I've been both inspired and refreshed by this wonderful book Works of Love Are Works of Peace. The photographs of Mother Teresa, her sisters, and their work are staggeringly beautiful. It is so revealing to see them caring for those who otherwise would never have experienced love, but also to see the human faces of those whom she helped. I think we are all blown away by the way Mother Teresa served others and lived her life and that's why her words carry so much importance and meaning. The chosen quotes and prayers of Mother Teresa go along perfectly with the beauty of the photographs, together it brings about a wonderful testament and experience of St. Teresa of Calcutta. This book would really make a wonderful gift for the Mother Teresa fan in your life(we all have em!) or just a personal tool in your own prayer life. I'm so looking forward to our Church celebrating St. Teresa of Calcutta as part of the Communion of Saints!

Ignatius Press gave me a review copy of this lovely book for review, but my opinions are entirely my own!

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Friday, August 26, 2016

Seven Quick Takes vol. 148

Hi Kelly! Hi Takers...


Oh, August. Ours hasn't been too hot with showers almost everyday. And although it's still full summer for us, it's felt leisurely which is worth noting I think! I aspire to leisure. I also believe school in August is just plain wrong. So we haven't hit the books yet, which probably helps the leisure part. And with all this leisure I feel as if I don't have very much to report. No great checklists for back to school, no what to wear for back to school, no crazy trips. But if you're reading this you already know I'm boring.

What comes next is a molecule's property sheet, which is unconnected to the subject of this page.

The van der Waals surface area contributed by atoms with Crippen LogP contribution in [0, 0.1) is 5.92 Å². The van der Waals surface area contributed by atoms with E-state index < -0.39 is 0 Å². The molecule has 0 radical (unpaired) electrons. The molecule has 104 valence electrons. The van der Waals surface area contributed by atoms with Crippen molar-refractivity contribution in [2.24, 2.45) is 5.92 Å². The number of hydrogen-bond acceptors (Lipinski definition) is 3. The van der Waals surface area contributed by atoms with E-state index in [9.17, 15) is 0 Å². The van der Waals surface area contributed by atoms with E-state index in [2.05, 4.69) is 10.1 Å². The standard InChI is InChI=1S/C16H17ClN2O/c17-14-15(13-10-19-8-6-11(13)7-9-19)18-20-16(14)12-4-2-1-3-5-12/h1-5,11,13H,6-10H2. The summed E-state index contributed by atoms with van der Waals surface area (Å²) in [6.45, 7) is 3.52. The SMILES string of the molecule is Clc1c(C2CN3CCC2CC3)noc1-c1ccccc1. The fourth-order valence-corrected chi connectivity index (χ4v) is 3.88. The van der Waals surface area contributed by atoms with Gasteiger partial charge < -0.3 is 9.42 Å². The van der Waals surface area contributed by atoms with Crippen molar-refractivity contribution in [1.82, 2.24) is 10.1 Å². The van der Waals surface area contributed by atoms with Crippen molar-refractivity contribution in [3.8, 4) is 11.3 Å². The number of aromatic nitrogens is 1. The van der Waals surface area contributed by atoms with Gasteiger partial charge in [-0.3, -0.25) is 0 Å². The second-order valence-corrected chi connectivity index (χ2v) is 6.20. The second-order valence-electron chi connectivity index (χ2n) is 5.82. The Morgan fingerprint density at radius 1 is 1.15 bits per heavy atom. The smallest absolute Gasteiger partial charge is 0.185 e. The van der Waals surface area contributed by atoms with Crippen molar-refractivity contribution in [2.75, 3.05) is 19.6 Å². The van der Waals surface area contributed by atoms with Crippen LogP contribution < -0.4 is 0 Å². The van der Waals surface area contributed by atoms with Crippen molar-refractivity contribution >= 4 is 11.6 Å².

We have knocked a few things off our to-do lists though which is always satisfying. I stained one of our decks, with one still to go(barf), but it's needed to be stained for about 3 years so it's simultaneously not a great goal to accomplish and something monumental that actually got done. Also, staining is the worst chore there is. I would paint indoor rooms for days before having to stain a deck. 

We also put up some new bookshelves in Gemma's newly painted room. It really helped lower the growing book stacks on the floor in my bedroom and all these great children's series look so dreamy on a high shelf. We're really outgrowing this house when it comes to book storage!


A few great articles I've come across this week:

The Moral Heart of Hamilton: Yes, yes I am obsessed. So I completely agreed with this entire article. 

A Former Janitor Collects and Photographs the Items Seized and Thrown Away at U.S. Customs and Border Patrol : This is really beautiful and touching and heartbreaking. I love human ephemera because it shows the importance people give to things, but it's heartbreaking thinking about all the stories and lives touched by these simple items. Also; the collection of rosaries just gets me in the gut.

10 Things to See and Do in Prince Edward Island for L.M. Montgomery Fans: Yes, this is me and Haley's dream trip. And yes, my sisters and mom are there right now and it makes me want to cry.


Last Friday we celebrated our 10 year anniversary! 10 years feels big. It feels old. But at the same time the time has flown by and it feels like we were just married. So that's gotta be a good thing right? We were able to go to the city the night before for dinner just the two of us which hasn't happened for about half a year - we usually average two date nights a year  - so it was awesome!


I'm currently reading my second memoir of Indian childhoods this summer and I'm completely fascinated. I feel like I'm definitely being sucked into a bit of a book jag. Do you ever go through book moods? I'm in the mood for Indian.